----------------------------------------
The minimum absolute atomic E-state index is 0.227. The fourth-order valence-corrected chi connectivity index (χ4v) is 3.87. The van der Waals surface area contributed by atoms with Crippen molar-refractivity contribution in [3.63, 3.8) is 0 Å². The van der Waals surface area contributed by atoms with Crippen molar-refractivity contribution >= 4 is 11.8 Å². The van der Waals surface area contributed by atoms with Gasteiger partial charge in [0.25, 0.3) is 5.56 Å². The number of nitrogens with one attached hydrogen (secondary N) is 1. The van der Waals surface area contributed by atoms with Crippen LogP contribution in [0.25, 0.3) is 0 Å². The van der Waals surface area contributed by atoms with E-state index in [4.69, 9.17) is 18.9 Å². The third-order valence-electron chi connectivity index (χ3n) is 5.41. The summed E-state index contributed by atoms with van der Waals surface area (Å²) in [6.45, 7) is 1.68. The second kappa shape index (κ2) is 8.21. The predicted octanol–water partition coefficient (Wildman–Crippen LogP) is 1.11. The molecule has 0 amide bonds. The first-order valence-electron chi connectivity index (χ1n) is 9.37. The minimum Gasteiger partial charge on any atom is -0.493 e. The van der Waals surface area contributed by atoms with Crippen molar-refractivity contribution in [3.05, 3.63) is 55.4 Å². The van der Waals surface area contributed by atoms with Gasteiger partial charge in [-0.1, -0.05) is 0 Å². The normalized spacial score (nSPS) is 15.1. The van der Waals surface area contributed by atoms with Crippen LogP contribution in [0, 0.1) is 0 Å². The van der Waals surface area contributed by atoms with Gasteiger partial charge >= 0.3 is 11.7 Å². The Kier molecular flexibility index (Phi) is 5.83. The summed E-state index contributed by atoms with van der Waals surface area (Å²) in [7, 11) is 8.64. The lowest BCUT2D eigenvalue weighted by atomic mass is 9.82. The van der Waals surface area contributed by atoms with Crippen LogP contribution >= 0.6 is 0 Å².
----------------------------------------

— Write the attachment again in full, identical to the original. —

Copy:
The minimum absolute atomic E-state index is 0.227. The fourth-order valence-corrected chi connectivity index (χ4v) is 3.87. The van der Waals surface area contributed by atoms with Crippen molar-refractivity contribution in [3.63, 3.8) is 0 Å². The van der Waals surface area contributed by atoms with Crippen molar-refractivity contribution >= 4 is 11.8 Å². The van der Waals surface area contributed by atoms with Gasteiger partial charge in [0.25, 0.3) is 5.56 Å². The number of nitrogens with one attached hydrogen (secondary N) is 1. The van der Waals surface area contributed by atoms with Crippen LogP contribution in [0.25, 0.3) is 0 Å². The van der Waals surface area contributed by atoms with E-state index in [4.69, 9.17) is 18.9 Å². The third-order valence-electron chi connectivity index (χ3n) is 5.41. The summed E-state index contributed by atoms with van der Waals surface area (Å²) in [6.45, 7) is 1.68. The second kappa shape index (κ2) is 8.21. The predicted octanol–water partition coefficient (Wildman–Crippen LogP) is 1.11. The molecule has 0 amide bonds. The first-order valence-electron chi connectivity index (χ1n) is 9.37. The minimum Gasteiger partial charge on any atom is -0.493 e. The van der Waals surface area contributed by atoms with Crippen molar-refractivity contribution in [3.05, 3.63) is 55.4 Å². The van der Waals surface area contributed by atoms with Gasteiger partial charge in [-0.1, -0.05) is 0 Å². The normalized spacial score (nSPS) is 15.1. The van der Waals surface area contributed by atoms with Crippen LogP contribution in [0, 0.1) is 0 Å². The van der Waals surface area contributed by atoms with Gasteiger partial charge >= 0.3 is 11.7 Å². The Kier molecular flexibility index (Phi) is 5.83. The summed E-state index contributed by atoms with van der Waals surface area (Å²) in [7, 11) is 8.64. The lowest BCUT2D eigenvalue weighted by atomic mass is 9.82. The van der Waals surface area contributed by atoms with Crippen LogP contribution >= 0.6 is 0 Å².